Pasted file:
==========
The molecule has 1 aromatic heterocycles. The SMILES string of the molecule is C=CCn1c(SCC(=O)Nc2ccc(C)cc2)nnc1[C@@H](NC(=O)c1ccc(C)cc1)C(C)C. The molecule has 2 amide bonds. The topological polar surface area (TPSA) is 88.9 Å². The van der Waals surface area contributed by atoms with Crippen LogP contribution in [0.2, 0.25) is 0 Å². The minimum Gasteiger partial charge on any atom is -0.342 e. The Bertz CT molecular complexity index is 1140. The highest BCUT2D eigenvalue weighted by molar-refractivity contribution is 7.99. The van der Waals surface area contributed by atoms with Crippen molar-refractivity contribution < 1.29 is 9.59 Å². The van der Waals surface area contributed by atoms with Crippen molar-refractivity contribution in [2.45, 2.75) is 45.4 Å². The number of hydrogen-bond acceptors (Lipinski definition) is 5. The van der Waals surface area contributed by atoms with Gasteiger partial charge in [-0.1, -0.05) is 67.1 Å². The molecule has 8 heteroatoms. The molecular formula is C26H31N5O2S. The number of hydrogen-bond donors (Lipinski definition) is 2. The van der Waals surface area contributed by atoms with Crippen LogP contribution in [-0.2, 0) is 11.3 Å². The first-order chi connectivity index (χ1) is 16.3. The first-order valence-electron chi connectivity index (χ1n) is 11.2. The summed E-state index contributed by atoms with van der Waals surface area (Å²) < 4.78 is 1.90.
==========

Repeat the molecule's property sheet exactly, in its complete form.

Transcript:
The molecule has 1 aromatic heterocycles. The SMILES string of the molecule is C=CCn1c(SCC(=O)Nc2ccc(C)cc2)nnc1[C@@H](NC(=O)c1ccc(C)cc1)C(C)C. The molecule has 2 amide bonds. The topological polar surface area (TPSA) is 88.9 Å². The van der Waals surface area contributed by atoms with Crippen LogP contribution in [0.2, 0.25) is 0 Å². The minimum Gasteiger partial charge on any atom is -0.342 e. The Bertz CT molecular complexity index is 1140. The highest BCUT2D eigenvalue weighted by molar-refractivity contribution is 7.99. The van der Waals surface area contributed by atoms with Crippen molar-refractivity contribution < 1.29 is 9.59 Å². The van der Waals surface area contributed by atoms with Crippen molar-refractivity contribution in [2.45, 2.75) is 45.4 Å². The number of hydrogen-bond acceptors (Lipinski definition) is 5. The van der Waals surface area contributed by atoms with Gasteiger partial charge in [-0.1, -0.05) is 67.1 Å². The molecule has 8 heteroatoms. The molecular formula is C26H31N5O2S. The number of hydrogen-bond donors (Lipinski definition) is 2. The van der Waals surface area contributed by atoms with Crippen LogP contribution in [-0.2, 0) is 11.3 Å². The first-order chi connectivity index (χ1) is 16.3. The first-order valence-electron chi connectivity index (χ1n) is 11.2. The summed E-state index contributed by atoms with van der Waals surface area (Å²) < 4.78 is 1.90.